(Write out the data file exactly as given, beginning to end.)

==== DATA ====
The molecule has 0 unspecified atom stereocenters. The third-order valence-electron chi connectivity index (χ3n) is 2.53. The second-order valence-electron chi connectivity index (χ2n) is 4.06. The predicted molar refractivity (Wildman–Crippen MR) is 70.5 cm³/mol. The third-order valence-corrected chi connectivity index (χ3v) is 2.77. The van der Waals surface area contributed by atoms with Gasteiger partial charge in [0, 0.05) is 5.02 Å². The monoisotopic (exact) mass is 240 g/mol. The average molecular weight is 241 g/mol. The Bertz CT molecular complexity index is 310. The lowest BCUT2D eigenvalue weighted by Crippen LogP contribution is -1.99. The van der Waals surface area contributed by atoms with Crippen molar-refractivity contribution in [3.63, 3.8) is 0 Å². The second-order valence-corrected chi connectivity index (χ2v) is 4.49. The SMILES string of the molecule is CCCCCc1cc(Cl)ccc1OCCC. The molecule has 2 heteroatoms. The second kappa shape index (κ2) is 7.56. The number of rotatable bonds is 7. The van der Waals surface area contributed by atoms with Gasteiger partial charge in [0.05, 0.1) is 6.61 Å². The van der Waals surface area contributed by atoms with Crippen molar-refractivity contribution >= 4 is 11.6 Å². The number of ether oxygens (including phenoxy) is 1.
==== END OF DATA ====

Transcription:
The molecule has 0 unspecified atom stereocenters. The third-order valence-electron chi connectivity index (χ3n) is 2.53. The second-order valence-electron chi connectivity index (χ2n) is 4.06. The predicted molar refractivity (Wildman–Crippen MR) is 70.5 cm³/mol. The third-order valence-corrected chi connectivity index (χ3v) is 2.77. The van der Waals surface area contributed by atoms with Gasteiger partial charge in [0, 0.05) is 5.02 Å². The monoisotopic (exact) mass is 240 g/mol. The average molecular weight is 241 g/mol. The Bertz CT molecular complexity index is 310. The lowest BCUT2D eigenvalue weighted by Crippen LogP contribution is -1.99. The van der Waals surface area contributed by atoms with Crippen molar-refractivity contribution in [3.63, 3.8) is 0 Å². The second-order valence-corrected chi connectivity index (χ2v) is 4.49. The SMILES string of the molecule is CCCCCc1cc(Cl)ccc1OCCC. The molecule has 2 heteroatoms. The second kappa shape index (κ2) is 7.56. The number of rotatable bonds is 7. The van der Waals surface area contributed by atoms with Gasteiger partial charge in [0.05, 0.1) is 6.61 Å². The van der Waals surface area contributed by atoms with Crippen molar-refractivity contribution >= 4 is 11.6 Å². The number of ether oxygens (including phenoxy) is 1.